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Title:Are they family?: Queer parents and queer pasts in contemporary American culture
Author(s):Shetina, Michael Douglas
Director of Research:Somerville, Siobhan
Doctoral Committee Chair(s):Somerville, Siobhan
Doctoral Committee Member(s):Nadeau, Chantal; Turnock, Julie; Rodríguez, Richard T.
Department / Program:English
Discipline:English
Degree Granting Institution:University of Illinois at Urbana-Champaign
Degree:Ph.D.
Genre:Dissertation
Subject(s):LGBT history
queer kinship
LGBT media
queer theory
popular culture
Abstract:The early twenty-first century saw a marked increase in depictions of LGBTQ people and communities in American popular culture occurring alongside political activism that culminated in the repeal of the Pentagon's Don't Ask, Don't Tell policy (2010) and the Supreme Court's overturning of same-sex marriage bans in Obergefell v. Hodges (2015). Even as these events fueled a triumphant progressive narrative in which social and political representation moved LGBTQ people into a better future, a significant strain of LGBTQ-focused popular culture drew its attention to the past. My dissertation, Are They Family?: Queer Parents and Queer Pasts in Popular Culture, examines how American film, television, and literature between 2005 and 2016 construct relationships among LGBTQ people across recent history in generational and familial terms. These works queer the concept of the family by deploying parents and parental figures to examine the role of families in the transmission of queer knowledges, practices, and identities, countering notions of families as mere precursors to queer identity—“families of origin”—or as the agential creations of out LGBTQ people—“families of choice.” These works demonstrate how such dichotomous conceptions of family limit the people, experiences, and forms of affect that are legible within the category of LGBTQ history. In my first chapter, I analyze how the reality series RuPaul's Drag Race (2009-present) produces kinship through shared queer knowledge and how contestants cite this knowledge in their performances. My second chapter examines how the melodramatic aesthetics and narrative of the film Carol (2015) re-inscribe pleasure and sensation into historical narratives of the lesbian 1950s. Together, these two chapters analyze how contemporary media demonstrate how seemingly retrograde queer modes of constructing kinship through shared relationships to dominant culture persevere even amidst a relative surfeit of LGBTQ representation. Chapters three and four turn to the nuclear family, examining the figures of the closeted gay father and husband and the ostensibly heterosexual wife and mother in Allison Bechdel’s graphic memoirs Fun Home (2006) and Are You My Mother? (2012) and Mike Mills’ films Beginners (2010) and 20th Century Women (2016). In the third chapter, I analyze how these works by the children of closeted fathers use non-linear narratives to overcome the historical meanings assigned to the lives of closeted men and establish affective connections to their fathers. Chapter four examines how Bechdel and Mills position their mothers, who are often reduced to stand-ins for compulsory heterosexuality in their husband’s stories, as figures queered by their proximity to LGBTQ history—a project later taken up by the Netflix series Grace and Frankie (2015-present). Together, these chapters demonstrate how queerness within families is not limited to the presence of LGBTQ individuals within them but that families of origin themselves, often seen as queer-antagonistic structures, contain people, experiences, and forms of affect that are rendered illegible within a conception of LGBTQ history that sees LGBTQ-identified people—and the families and communities that they make—as its sole province.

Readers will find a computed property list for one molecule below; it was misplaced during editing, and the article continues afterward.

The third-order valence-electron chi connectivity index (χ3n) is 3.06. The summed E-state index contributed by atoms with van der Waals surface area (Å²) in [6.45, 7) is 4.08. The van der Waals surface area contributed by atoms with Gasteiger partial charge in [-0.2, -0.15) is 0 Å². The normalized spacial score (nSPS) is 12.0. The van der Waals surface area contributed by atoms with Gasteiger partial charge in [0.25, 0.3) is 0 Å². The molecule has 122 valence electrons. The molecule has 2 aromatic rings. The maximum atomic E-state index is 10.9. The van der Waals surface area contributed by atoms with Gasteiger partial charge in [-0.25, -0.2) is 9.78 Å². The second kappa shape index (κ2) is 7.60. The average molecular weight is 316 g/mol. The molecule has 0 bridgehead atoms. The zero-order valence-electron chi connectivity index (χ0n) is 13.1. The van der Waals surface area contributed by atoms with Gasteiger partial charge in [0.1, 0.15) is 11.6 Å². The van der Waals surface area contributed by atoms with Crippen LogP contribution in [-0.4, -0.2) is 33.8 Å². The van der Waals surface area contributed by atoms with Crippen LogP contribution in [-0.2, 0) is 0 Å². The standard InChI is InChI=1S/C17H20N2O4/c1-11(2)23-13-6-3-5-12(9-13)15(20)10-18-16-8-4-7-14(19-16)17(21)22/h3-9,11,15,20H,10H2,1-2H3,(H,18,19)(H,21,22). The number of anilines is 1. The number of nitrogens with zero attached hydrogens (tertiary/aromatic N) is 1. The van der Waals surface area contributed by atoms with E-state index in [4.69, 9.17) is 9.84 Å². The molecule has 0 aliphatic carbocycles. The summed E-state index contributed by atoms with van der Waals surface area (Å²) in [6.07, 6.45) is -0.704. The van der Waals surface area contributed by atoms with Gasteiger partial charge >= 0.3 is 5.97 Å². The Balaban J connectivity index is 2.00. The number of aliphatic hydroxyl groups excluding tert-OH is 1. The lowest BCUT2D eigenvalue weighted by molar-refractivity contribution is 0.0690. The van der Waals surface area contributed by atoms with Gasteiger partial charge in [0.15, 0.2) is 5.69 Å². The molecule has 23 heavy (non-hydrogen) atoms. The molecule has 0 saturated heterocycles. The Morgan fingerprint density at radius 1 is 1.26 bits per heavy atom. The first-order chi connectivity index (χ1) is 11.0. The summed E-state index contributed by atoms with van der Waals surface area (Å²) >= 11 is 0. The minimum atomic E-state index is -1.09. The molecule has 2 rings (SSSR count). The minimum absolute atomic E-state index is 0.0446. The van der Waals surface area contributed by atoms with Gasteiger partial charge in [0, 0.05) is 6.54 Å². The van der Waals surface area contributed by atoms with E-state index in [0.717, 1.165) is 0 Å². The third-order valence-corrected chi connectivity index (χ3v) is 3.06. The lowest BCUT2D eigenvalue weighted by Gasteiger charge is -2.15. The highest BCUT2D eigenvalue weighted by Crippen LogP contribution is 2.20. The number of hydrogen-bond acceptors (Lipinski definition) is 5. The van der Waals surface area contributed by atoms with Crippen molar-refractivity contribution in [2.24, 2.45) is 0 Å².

Issue Date:2019-07-12
Type:Text
URI:http://hdl.handle.net/2142/105693
Rights Information:Copyright 2019 Michael Shetina
Date Available in IDEALS:2019-11-26
Date Deposited:2019-08


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